I was recently asked by someone helping to conduct a Congressional review if I had done any more work on the World Bank’s anti-corruption programme since my Brown Journal article came out in 2007. I answered truthfully…I haven’t actually been working on this topic since then. Partly this is because soon afterwards I went on maternity leave for several months, but also because it doesn’t seem like there’s very much to report.
I don’t mean this facetiously, and I mean this, of course, as a researcher and not a policy-maker. There are likely to be aspects of their work, on a day to day basis, that would be worth someone looking at – cases that have been successful or cases where fraud has been uncovered, but my interest has always been in looking at the Bank’s anti-corruption work at the level of policy or conceptualisation. As far as I can tell, they’ve been approaching anti-corruption work in much the same way for a number of years now.
I’ll explain what I mean by this along two lines: 1) the work that the Bank does in terms of its support for anti-corruption work in countries, and 2) its work in terms of rooting out corruption in its own ranks.
1) The Bank approaches support for anti-corruption work in its recipient countries primarily along institutional strengthening lines, with particular attention paid to financial management and the rule of law. Critics have claimed that this is because the Bank prioritises support for the private sector over other developmental objectives, and that these are the institutions that best support the private sector’s interests as well, but I’m not quite that cynical. I just think that it reflects the the interest and expertise of a majority of the Bank’s staff (which are economists in the majority and so are bound to be interested in markets, growth, etc). The World Bank Institute has always had a particular expertise in support for parliaments, for example, but this is driven by individual staff members’ interests and expertise, much as you’d expect. The UK’s aid agency, the Department for International Development, also supports financial management and the rule of law but does so from an increasingly from an overall rubric of ‘state-building’, which reflects its own perceived ‘comparative advantage’ and its reputation for good work in support for political development and civil society, areas in which the Bank is much more limited because of its non-political mandate and its status as a multilateral donor.
The problem here for the Bank, as I see it, is that research on corruption in the past 10 years has been exploding, and there is a tremendous amount of good work being done. However, much of the most exciting and innovative work is outside economics/economic development and focuses on the social and political aspects of corruption (I’ll be the first to admit that this demonstrates significant bias on my part…I’m a political scientist and so I obviously think it’s much more interesting. I’m sure there’s plenty of exciting, relevant research being done by economists on corruption, but what I’ve read in the past couple of years has definitely not done it for me). What much new research is suggesting is that improvements to institutions themselves aren’t sufficient and that much more attention needs to be paid to areas such as political culture, the role of elites, the role of political violence in supporting corruption/corrupt networks, ideas of citizenship and what constitutes ‘moral politics’, social capital (for better and for worse), and so on. There is also a great deal of research being done on the impact of donors on corruption, again, for better and for worse.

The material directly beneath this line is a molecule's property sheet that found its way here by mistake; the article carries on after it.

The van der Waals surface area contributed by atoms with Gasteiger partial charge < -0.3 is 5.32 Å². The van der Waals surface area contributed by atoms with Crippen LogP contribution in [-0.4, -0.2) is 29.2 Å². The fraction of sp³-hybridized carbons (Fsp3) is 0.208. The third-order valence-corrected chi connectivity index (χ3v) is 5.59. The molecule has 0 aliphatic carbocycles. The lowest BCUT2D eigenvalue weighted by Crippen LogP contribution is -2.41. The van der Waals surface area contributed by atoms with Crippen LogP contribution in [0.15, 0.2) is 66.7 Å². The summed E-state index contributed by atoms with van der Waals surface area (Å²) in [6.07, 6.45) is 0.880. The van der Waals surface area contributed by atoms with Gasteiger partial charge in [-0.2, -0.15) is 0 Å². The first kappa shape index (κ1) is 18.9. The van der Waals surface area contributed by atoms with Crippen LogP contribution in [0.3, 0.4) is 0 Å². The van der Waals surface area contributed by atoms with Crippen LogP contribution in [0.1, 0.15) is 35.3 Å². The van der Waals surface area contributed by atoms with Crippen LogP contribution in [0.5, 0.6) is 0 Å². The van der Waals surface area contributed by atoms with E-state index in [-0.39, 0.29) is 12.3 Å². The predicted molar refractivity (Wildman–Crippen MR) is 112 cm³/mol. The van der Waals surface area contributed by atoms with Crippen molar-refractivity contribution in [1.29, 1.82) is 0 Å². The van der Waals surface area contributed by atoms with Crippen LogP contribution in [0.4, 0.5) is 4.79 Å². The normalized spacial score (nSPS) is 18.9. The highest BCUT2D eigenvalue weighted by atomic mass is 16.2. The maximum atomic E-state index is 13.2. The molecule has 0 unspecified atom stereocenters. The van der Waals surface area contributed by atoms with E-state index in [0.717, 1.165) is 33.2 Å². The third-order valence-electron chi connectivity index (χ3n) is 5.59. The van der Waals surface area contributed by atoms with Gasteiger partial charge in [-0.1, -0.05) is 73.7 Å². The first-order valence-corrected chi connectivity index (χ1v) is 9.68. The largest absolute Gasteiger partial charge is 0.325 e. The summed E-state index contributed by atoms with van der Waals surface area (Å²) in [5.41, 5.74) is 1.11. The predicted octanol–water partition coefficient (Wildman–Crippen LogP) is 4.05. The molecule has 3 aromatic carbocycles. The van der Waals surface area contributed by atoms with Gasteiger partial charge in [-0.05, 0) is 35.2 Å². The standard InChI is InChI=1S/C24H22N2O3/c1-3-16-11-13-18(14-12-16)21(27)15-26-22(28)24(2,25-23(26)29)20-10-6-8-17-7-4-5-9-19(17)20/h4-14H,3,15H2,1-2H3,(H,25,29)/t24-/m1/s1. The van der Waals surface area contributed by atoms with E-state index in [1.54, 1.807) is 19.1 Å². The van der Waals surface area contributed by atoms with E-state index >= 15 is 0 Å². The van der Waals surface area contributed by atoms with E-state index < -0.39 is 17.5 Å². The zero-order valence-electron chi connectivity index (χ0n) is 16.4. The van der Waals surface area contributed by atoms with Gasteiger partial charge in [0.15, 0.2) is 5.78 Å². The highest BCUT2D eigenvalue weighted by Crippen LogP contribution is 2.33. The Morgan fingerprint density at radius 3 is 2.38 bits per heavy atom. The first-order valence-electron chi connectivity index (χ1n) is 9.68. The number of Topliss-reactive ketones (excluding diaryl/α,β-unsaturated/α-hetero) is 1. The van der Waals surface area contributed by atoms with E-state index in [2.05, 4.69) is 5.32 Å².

I recently led on a piece of political analysis in Kenya, funded by the Dutch government. The Dutch have developed an innovative approach to political analysis focused on governance and corruption known as SGACA – Strategic Governance and Anti-Corruption Analysis. Using qualitative methodologies, SGACA helps donors get to what are known as the ‘informal rules of the game’, or how things really work. One of the findings of our analysis relevant here relates to the rule of law. In Kenya, donors have spent a great deal of money supporting legal reform and institution building, however the legal/judicial system in Kenya continues to be plagued with widespread corruption and inefficiency. SGACA helped us to show that there is a great deal of capacity in the Kenya legal system, but the informal rules of the game – that the rich can buy justice and that there is a culture of impunity – suit those in power who undermine efforts for real reform. Interestingly, this only applies to the criminal justice system; there is a separate justice system for private sector/corporate law and this seems to work efficiently and without significant problems with corruption. The lesson here is that until the informal rules change, and the culture of impunity for the rich and powerful diminishes, putting more funding into institution building isn’t likely to be effective. Trying to change the political culture in Kenya, however, is not within the Bank’s remit or its scope.